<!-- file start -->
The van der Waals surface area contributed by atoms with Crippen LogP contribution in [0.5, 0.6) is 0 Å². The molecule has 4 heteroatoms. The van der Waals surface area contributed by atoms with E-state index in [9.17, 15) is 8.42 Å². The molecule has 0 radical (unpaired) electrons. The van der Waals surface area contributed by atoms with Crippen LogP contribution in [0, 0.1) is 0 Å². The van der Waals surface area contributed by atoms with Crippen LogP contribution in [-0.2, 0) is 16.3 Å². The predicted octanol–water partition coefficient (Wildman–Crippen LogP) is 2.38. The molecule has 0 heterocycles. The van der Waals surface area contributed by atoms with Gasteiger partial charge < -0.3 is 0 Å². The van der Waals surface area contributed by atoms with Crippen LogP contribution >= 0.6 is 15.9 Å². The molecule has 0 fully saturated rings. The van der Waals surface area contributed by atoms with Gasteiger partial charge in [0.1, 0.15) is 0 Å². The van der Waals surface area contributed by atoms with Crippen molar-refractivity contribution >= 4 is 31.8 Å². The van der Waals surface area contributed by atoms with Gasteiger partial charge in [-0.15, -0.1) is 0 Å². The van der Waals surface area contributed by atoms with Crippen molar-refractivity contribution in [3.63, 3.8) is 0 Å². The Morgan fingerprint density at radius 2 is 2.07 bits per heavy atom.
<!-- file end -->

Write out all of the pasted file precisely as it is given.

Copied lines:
The van der Waals surface area contributed by atoms with Crippen LogP contribution in [0.5, 0.6) is 0 Å². The molecule has 4 heteroatoms. The van der Waals surface area contributed by atoms with E-state index in [9.17, 15) is 8.42 Å². The molecule has 0 radical (unpaired) electrons. The van der Waals surface area contributed by atoms with Crippen LogP contribution in [0, 0.1) is 0 Å². The van der Waals surface area contributed by atoms with Crippen LogP contribution in [-0.2, 0) is 16.3 Å². The predicted octanol–water partition coefficient (Wildman–Crippen LogP) is 2.38. The molecule has 0 heterocycles. The van der Waals surface area contributed by atoms with Gasteiger partial charge < -0.3 is 0 Å². The van der Waals surface area contributed by atoms with Crippen LogP contribution >= 0.6 is 15.9 Å². The molecule has 0 fully saturated rings. The van der Waals surface area contributed by atoms with Gasteiger partial charge in [0.1, 0.15) is 0 Å². The van der Waals surface area contributed by atoms with Crippen molar-refractivity contribution >= 4 is 31.8 Å². The van der Waals surface area contributed by atoms with Gasteiger partial charge in [-0.15, -0.1) is 0 Å². The van der Waals surface area contributed by atoms with Crippen molar-refractivity contribution in [3.63, 3.8) is 0 Å². The Morgan fingerprint density at radius 2 is 2.07 bits per heavy atom.